Donald Teel is the Founder and Editor of iVoteAmerica®. He has been an Arizona resident since 1960. He is a commercial real estate broker, private pilot, photographer and an avid reader of America's history.

Bernie Sanders is a socialist, disguised as a so-called, “Democratic Socialist.”  Conservatives have labeled Sanders a communist, a Marxist, and a Stalinist, and not without a measured justification.

After all, Sanders has praised Fidel Castro’s Cuban revolution.  He’s been mixed it up with the Sandanistas. He even honeymooned in Moscow, something my wife would have rejected immediately, preferring Maui, Hawaii.

But it’s not his travels that cast suspicion on Sanders, it’s his decades-long rhetoric extolling the virtues of class struggle and a firey disdain for capitalism and people of wealth and privilege.

Setting Bernie Sanders aside, can any radical socialist who wants to break up banks, implement medicare for all, forgive student debt, and make college free, win the South Carolina Democratic Primary? Can a self-described democratic socialist who boldly tells voters he wants to redistribute the wealth of Americans according to his fancy be elected by heretofore traditionally moderate voters?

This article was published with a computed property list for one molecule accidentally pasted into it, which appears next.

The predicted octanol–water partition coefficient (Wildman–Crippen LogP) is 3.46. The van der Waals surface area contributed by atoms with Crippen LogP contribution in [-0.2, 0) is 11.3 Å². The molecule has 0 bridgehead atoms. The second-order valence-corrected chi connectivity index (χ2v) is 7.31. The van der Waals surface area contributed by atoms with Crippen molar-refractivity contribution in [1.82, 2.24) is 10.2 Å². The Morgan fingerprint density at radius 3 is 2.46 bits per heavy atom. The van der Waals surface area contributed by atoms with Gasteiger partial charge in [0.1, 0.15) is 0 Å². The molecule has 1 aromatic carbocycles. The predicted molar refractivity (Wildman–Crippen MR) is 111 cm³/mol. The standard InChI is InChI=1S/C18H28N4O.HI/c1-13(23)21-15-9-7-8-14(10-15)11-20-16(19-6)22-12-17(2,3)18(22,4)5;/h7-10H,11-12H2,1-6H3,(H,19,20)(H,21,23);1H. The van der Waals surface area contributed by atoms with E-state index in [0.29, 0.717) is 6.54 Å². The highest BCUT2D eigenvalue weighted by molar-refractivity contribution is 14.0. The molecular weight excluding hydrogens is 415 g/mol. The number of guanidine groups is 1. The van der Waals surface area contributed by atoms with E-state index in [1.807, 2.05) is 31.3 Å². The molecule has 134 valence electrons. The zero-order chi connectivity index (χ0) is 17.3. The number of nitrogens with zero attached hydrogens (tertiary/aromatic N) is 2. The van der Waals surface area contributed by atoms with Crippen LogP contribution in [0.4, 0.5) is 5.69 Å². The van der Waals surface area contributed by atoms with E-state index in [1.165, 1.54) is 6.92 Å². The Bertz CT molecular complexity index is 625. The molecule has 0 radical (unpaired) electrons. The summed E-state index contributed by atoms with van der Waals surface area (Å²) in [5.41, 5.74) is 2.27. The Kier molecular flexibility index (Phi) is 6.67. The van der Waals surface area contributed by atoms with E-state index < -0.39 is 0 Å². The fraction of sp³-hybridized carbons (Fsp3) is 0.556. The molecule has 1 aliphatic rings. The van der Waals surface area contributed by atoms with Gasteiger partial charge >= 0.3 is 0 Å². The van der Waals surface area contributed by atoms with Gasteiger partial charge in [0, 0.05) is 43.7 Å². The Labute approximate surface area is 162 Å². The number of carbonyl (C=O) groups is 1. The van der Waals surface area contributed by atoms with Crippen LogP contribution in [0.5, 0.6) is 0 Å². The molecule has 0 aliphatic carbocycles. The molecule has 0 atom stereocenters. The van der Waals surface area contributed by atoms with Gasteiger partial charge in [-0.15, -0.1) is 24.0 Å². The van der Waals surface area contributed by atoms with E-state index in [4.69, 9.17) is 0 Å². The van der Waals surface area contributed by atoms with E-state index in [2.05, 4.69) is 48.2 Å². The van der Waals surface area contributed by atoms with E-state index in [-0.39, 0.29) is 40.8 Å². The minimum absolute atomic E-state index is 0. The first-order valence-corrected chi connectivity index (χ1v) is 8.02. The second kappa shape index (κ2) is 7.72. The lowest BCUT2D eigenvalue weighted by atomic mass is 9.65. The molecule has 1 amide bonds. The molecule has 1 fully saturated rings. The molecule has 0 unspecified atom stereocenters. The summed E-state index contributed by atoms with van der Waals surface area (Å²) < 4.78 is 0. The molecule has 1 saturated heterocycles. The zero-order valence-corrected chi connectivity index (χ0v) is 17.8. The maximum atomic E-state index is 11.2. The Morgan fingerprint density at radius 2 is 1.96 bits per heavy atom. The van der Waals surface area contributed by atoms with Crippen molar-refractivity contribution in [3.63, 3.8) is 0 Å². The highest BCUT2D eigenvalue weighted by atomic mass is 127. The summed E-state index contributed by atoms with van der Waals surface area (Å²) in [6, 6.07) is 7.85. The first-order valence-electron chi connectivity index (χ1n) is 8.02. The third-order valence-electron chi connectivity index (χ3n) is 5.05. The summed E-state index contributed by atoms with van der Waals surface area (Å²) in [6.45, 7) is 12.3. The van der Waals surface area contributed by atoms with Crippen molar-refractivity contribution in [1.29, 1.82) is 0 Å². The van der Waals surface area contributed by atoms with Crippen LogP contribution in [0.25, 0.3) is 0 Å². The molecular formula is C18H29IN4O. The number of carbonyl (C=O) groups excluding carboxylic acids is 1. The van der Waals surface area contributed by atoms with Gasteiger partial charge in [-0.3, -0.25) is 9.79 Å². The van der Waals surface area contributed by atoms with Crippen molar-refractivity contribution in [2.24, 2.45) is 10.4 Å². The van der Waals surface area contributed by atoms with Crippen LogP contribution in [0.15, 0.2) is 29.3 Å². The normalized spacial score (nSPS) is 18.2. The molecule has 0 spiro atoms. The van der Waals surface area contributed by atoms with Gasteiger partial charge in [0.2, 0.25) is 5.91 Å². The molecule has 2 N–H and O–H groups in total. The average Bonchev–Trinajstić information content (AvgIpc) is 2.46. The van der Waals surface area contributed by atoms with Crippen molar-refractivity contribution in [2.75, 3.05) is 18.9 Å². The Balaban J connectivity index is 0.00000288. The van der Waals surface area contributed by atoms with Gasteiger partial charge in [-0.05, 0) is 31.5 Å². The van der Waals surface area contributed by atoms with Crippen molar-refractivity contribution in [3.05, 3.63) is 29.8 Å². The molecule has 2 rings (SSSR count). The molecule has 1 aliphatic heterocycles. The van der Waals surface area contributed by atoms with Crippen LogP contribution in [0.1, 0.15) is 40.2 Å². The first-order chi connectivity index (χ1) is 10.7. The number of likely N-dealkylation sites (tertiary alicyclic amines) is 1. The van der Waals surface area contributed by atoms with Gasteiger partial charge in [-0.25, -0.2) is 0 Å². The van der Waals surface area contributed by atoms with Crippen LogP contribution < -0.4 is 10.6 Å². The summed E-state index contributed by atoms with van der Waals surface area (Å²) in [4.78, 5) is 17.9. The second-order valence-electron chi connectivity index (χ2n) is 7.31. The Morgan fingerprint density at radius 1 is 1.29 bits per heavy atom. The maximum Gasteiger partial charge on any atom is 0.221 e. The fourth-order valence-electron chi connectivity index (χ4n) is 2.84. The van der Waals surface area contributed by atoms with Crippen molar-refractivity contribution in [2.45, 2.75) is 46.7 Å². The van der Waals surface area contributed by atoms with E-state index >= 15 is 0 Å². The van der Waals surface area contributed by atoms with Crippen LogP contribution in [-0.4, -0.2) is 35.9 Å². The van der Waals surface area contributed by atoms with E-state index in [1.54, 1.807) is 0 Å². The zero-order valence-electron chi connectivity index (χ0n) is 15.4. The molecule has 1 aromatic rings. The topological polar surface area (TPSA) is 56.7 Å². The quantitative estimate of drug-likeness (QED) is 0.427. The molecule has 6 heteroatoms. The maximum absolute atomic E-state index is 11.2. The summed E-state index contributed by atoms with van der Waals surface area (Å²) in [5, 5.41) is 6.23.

The answer is sort of, but probably not…at least, no one has accomplished the feat thus far.  In the 2016 primary, Sanders did not play well in South Carolina against Hillary Clinton, receiving 96,498 votes (26%) against Clinton’s 272,379 (74%) votes. He earned a proportional 14 delegates, while Hillary received 39.

There is a cultural divide between the Sanders decidedly left-leaning socialist tenets and the traditional, right of center, South Carolinian voters.

Worse, Sanders will face more contenders in 2020 than he did in 2016, further reducing his odds to win. There will be four other candidates in the primary, including Joe Biden, Elizabeth Warren, Pete Buttigieg, and Amy Klobuchar. Billionaire Michael Bloomberg won’t be on the ballot, he’s putting his money (literally) on a big win on Super Tuesday.

Depending on the poll and the day, Biden and Sanders look like they are the front-runners. South Carolina’s proportional delegate distribution makes it unlikely that Sanders will secure the same number of delegates in 2020 as he did in 2016.

Both his political views and the number of rivals are making Sanders look like, at best, a second-place horse in a crowded field.

South Carolina is the home of one Nikki Haley, hardly a Democrat, and light-years from a socialist. She’s a popular and successful former Governor with a wide and diverse demographic. South Carolina is still a light red color. It’s not a state that is likely to elect a socialist.

Bernie’s socialism won’t play in South Carolina.

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